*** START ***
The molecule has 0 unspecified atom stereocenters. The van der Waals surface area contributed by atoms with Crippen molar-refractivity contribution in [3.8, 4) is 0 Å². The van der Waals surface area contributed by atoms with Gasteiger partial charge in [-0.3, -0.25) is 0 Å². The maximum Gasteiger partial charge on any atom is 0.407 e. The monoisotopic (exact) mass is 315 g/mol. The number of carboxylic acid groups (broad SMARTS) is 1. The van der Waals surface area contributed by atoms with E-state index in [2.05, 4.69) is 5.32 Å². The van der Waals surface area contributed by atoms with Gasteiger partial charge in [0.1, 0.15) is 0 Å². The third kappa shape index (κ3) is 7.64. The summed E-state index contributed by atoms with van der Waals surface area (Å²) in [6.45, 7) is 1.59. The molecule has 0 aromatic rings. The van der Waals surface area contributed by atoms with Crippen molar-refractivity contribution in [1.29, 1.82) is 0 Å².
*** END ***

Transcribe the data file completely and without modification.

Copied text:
The molecule has 0 unspecified atom stereocenters. The van der Waals surface area contributed by atoms with Crippen molar-refractivity contribution in [3.8, 4) is 0 Å². The van der Waals surface area contributed by atoms with Gasteiger partial charge in [-0.3, -0.25) is 0 Å². The maximum Gasteiger partial charge on any atom is 0.407 e. The monoisotopic (exact) mass is 315 g/mol. The number of carboxylic acid groups (broad SMARTS) is 1. The van der Waals surface area contributed by atoms with E-state index in [2.05, 4.69) is 5.32 Å². The van der Waals surface area contributed by atoms with Gasteiger partial charge in [0.1, 0.15) is 0 Å². The third kappa shape index (κ3) is 7.64. The summed E-state index contributed by atoms with van der Waals surface area (Å²) in [6.45, 7) is 1.59. The molecule has 0 aromatic rings. The van der Waals surface area contributed by atoms with Crippen molar-refractivity contribution in [1.29, 1.82) is 0 Å².